EFFECT OF MICROCRACKING AND CRACKING ON THE DEVELOPMENT OF CORROSION IN REINFORCED CONCRETE MEMBERS

The purpose of the work described here was to determine the effect of both cracking and microcracking on the service life of loaded reinforced concrete. This paper provides a synthesis of the results of experiments carried out over 12 years on reinforced concrete elements kept in a loaded state in a confined salt fog. The test specimens were beams 3 m long, which is a sufficient size to be representative of the actual operating conditions of reinforced concrete structures. The interpretation of the results allowed the authors to conclude that the development of reinforcement corrosion is not influenced by the widths of cracks (for widths less than 0.5 mm) or by the cracks themselves. It is, rather, the tensile microcracking in the concrete due to the service loading which increases the penetration of chloride ions and then reduces significantly the service life of the reinforced concrete. A relationship was established between the tensile stress in the rebar and the penetration of chloride; the tensile stress in the rebar seems to be an important parameter of the durability of reinforced concrete. (A)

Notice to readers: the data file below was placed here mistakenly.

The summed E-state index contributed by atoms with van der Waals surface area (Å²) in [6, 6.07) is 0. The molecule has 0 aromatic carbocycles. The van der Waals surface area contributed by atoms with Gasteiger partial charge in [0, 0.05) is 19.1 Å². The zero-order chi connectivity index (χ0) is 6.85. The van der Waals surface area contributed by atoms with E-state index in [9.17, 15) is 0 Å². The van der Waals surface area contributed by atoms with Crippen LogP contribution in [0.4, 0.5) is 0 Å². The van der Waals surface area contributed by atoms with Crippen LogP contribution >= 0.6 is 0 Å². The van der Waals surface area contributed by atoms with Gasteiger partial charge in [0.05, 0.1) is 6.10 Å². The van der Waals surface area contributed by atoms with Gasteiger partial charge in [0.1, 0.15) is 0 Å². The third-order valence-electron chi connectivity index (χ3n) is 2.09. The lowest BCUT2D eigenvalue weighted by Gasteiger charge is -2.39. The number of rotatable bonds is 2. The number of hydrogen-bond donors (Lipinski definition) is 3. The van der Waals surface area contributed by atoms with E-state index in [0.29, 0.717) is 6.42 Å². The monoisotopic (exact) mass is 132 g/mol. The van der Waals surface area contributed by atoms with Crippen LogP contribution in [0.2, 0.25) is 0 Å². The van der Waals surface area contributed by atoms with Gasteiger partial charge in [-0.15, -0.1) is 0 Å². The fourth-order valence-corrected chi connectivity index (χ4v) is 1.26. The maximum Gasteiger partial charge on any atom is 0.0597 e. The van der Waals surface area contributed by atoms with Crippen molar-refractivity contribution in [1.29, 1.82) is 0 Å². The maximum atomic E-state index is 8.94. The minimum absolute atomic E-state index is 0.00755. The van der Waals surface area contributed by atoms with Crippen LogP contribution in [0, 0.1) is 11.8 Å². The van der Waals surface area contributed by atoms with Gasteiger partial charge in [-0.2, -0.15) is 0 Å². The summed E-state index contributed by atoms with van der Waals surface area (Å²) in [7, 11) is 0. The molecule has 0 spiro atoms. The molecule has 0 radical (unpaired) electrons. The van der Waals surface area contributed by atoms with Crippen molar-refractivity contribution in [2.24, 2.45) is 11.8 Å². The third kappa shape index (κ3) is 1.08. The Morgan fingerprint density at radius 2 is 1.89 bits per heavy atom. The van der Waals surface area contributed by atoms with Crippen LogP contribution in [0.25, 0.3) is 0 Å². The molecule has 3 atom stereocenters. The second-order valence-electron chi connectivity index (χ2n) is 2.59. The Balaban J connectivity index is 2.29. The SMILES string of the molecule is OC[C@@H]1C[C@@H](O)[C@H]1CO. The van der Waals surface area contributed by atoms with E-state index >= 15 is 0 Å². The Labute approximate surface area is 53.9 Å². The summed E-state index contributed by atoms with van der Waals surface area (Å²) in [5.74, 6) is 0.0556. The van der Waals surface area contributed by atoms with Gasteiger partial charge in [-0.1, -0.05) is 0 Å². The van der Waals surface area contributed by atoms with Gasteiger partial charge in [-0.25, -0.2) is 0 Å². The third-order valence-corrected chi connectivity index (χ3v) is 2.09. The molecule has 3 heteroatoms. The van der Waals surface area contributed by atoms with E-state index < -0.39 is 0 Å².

• Availability:
  • Corporate Authors:

    Thomas Telford Limited

    London,   United Kingdom 
  • Authors:
    • Francois, R
    • Arliguie, G
  • Publication Date: 1999-4

Language

  • English

Media Info

  • Features: References;
  • Pagination: p. 143-50
  • Serial:

Subject/Index Terms

Filing Info

  • Accession Number: 00764275
  • Record Type: Publication
  • Source Agency: Transport Research Laboratory
  • Files: ITRD
  • Created Date: May 28 1999 12:00AM